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Energy - Transfer by Heating
Metals are good conductors of heat because they have free electrons.

Energy - Transfer by Heating

This GCSE Physics Energy quiz will challenge you on transfer by heating. Energy can be transferred by many different methods and into many different forms. A lot of energy transfers involve heat which sometimes is useful and sometimes is wasted. For the GCSE, you need to be able to recognise situations in which other forms of energy are transferred into heat energy, to identify if the heat energy is useful or wasted, how to reduce the heat energy losses from buildings and to be able to explain how heat energy moves from one place to another.

Energy transfers can be represented in different ways. One of these is by an energy transfer diagram. This has three parts and usually only shows the main useful energy transfer. The first part of the diagram indicates the energy input, for example, chemical energy in the fuel for a car engine.

The second part of the diagram shows the process (in our example, this would be a picture of a car engine). The third part indicates the useful energy output from the engine which is the kinetic energy.

A different way of representing energy transfers is a Sankey diagram. This is most commonly used to represent energy efficiency as it is drawn to scale and shows the useful energy transfers and the waste energies. A Sankey diagram is sometimes presented on squared paper, with each square representing a specific quantity of energy; other times, it is just drawn as two or more arrows, with the energy values written on the arrows. You may be asked to work out the efficiency of an energy transfer from the figures on a Sankey diagram so make sure that you revise how to do that.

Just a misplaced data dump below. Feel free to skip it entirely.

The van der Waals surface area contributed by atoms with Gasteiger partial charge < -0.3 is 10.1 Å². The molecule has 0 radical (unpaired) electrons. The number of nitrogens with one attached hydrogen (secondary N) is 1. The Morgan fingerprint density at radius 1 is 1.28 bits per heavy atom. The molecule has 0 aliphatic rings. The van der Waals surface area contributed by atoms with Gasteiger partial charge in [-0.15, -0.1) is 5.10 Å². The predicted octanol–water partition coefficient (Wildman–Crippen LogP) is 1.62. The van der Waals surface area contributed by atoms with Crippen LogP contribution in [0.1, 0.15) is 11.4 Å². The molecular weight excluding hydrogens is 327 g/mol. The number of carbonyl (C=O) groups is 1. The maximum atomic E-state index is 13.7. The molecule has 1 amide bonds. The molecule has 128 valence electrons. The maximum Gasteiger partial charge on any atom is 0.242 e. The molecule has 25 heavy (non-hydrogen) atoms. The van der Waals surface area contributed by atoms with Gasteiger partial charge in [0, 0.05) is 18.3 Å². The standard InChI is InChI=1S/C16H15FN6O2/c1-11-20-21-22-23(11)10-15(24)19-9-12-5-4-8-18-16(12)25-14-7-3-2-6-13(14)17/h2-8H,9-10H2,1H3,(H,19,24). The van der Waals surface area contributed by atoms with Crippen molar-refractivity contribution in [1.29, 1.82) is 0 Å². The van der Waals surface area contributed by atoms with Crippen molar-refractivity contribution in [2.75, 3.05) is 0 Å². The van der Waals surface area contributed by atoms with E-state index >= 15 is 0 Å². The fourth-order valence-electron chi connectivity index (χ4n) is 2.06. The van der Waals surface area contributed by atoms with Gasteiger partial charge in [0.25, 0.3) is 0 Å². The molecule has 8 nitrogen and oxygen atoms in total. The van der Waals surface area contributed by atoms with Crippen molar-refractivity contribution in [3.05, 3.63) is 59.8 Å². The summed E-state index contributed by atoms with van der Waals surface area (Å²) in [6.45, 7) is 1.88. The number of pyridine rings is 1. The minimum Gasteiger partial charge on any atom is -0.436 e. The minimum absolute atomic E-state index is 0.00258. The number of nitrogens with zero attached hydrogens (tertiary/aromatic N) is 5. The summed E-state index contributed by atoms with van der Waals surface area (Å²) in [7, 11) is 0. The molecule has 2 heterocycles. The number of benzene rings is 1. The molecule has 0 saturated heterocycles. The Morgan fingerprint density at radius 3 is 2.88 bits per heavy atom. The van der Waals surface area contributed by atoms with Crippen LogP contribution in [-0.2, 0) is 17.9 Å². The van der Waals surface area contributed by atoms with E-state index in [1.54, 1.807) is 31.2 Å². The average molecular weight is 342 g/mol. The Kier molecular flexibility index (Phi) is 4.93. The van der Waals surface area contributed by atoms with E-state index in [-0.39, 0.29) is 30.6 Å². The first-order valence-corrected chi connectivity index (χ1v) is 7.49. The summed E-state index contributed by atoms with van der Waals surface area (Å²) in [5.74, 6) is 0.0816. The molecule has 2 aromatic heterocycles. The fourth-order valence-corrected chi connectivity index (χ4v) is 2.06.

Where you come across questions about reducing heat losses from buildings, you are expected to know what U-values are and what they tell you plus how and why the various methods of insulation work. For example, loft and cavity wall insulation works by trapping air, since air is a poor conductor of heat, it slows down the speed at which heat leaves a building. Higher tier candidates would be expected to relate heat insulation to the kinetic theory. An example of this would be to show that you understand why warmer air rises and how conduction of heat occurs in solids.

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1.
How does heat transfer through the vacuum of space?
By radiation
By conduction
By spacecraft
It doesn't
Space is a vacuum and as such there are no particles in it. This means that the only way for energy to travel through space is in the form of radiation as electromagnetic waves
2.
Which surface is the best reflector of heat?
Red surface
Black surface
Blue surface
Shiny white surface
Any surface that reflects light efficiently will also reflect infrared radiation effectively too. Remember, heat radiation is made from infrared radiation, a member of the electromagnetic spectrum just beyond the red end of the visible light spectrum
3.
What factor will cause an object to lose its heat energy the fastest?
Heating the object